Enabling factors and constraints

    Some of the projects enabling factors include friendly policy on partnerships within the waste management space, available infrastructure (Recycling hubs), funding from grants, access to the internet and tech tools for easy communication with beneficiaries and stakeholders. There has also been a lot of constraints around logistics (going for pickups from schools and communities) mainly affected by bad road networks, multiple taxations, unstable National economic growth affecting prices of goods, thuggery, the falling price of plastic waste due to trade wars and access to more financing needed to make the project outcomes more impactful etc.

    Sustainability and replicability

    Partnerships: We are strategic about the kind of partnerships formed around the project, We have partnered with recycling associations through which we have to some extent been able to automate some of the project processes without the need for our constant direct engagement, systems have been adopted to make sure waste can be collected from communities by using partner facilities closest to these communities and opening up a line of communication between partners and beneficiary communities. Project Design (Donations): The project is designed to raise funds for certain operations by enabling donations in cash or plastic waste where individuals and organisations donate household/organisational plastics to fund certain aspects of the project. The project can be easily replicated so long there is an availability of recycling institutions in the region, as the recovered plastics need to be given to companies who have a need for them before they can become a valuable product.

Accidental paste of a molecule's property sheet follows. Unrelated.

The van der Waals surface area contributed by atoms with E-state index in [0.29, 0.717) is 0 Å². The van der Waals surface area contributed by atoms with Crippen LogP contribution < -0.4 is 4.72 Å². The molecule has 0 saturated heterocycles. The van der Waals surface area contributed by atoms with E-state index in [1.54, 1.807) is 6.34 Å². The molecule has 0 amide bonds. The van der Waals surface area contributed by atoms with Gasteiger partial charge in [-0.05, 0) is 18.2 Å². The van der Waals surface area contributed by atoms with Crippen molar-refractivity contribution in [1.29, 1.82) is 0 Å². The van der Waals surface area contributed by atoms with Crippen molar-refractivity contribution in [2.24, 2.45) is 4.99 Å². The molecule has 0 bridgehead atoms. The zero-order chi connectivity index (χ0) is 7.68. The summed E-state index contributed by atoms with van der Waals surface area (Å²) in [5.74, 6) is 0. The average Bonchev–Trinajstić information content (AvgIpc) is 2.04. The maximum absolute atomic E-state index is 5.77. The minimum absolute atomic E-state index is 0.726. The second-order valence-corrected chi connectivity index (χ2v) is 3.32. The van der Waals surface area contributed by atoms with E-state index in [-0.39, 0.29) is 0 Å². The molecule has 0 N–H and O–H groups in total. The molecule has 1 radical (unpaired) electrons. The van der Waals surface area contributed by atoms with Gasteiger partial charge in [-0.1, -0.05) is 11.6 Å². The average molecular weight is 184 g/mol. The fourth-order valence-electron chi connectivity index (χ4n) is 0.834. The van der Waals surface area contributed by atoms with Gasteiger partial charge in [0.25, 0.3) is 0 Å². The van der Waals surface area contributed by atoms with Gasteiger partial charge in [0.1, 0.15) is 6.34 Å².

COVID-19 Impact

    Project Activity had to be reviewed as directed by the National Centre for Disease Control as part of the control measures and infection prevention. School engagements were done via online mediums as schools were closed at the peak of the outbreak, physical project monitoring could not be executed as a result of lockdowns. The project also adapted its programs to integrate COVID-19 infection prevention as an integral part of program delivery, protective materials to slum communities where information on covid-19 is low. A project tagged "Recyclepay Covid-19 support project" which encouraged more community participation in recycling by doubling the price of plastic waste was introduced to help communities where access to funding for business or food was cut off as a result of lockdowns.

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    This initiative does not yet fulfil the SMART criteria.
    06 December 2018 (start date)
    31 January 2030 (date of completion)
    African Cleanup Initiative
    Other beneficiaries

    The beneficiaries of this project are largely Women (mothers) living in vulnerable communities across the region in which we operate, they are mostly petty traders or stay at home moms who have no sustainable source of income. Key stakeholders for the project are the Municipal waste management authority, National Recycling Association, Local governments, community leaders, private sector organisations, Nonprofits and Individuals.